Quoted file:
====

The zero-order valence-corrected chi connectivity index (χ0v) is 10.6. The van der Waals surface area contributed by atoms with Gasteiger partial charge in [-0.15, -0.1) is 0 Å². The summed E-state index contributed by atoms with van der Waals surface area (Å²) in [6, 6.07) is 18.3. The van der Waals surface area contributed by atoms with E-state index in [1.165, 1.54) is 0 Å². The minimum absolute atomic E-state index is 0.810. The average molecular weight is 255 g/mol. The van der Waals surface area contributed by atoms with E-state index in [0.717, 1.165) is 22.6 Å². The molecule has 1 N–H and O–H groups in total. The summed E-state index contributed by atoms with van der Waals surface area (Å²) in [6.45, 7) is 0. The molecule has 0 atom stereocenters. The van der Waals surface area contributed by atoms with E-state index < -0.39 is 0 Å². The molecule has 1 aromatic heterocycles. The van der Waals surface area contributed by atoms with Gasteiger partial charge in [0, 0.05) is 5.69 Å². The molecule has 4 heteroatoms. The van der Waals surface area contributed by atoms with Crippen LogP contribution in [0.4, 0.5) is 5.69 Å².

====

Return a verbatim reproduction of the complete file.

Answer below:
The zero-order valence-corrected chi connectivity index (χ0v) is 10.6. The van der Waals surface area contributed by atoms with Gasteiger partial charge in [-0.15, -0.1) is 0 Å². The summed E-state index contributed by atoms with van der Waals surface area (Å²) in [6, 6.07) is 18.3. The van der Waals surface area contributed by atoms with E-state index in [1.165, 1.54) is 0 Å². The minimum absolute atomic E-state index is 0.810. The average molecular weight is 255 g/mol. The van der Waals surface area contributed by atoms with E-state index in [0.717, 1.165) is 22.6 Å². The molecule has 1 N–H and O–H groups in total. The summed E-state index contributed by atoms with van der Waals surface area (Å²) in [6.45, 7) is 0. The molecule has 0 atom stereocenters. The van der Waals surface area contributed by atoms with E-state index < -0.39 is 0 Å². The molecule has 1 aromatic heterocycles. The van der Waals surface area contributed by atoms with Gasteiger partial charge in [0, 0.05) is 5.69 Å². The molecule has 4 heteroatoms. The van der Waals surface area contributed by atoms with Crippen LogP contribution in [0.4, 0.5) is 5.69 Å².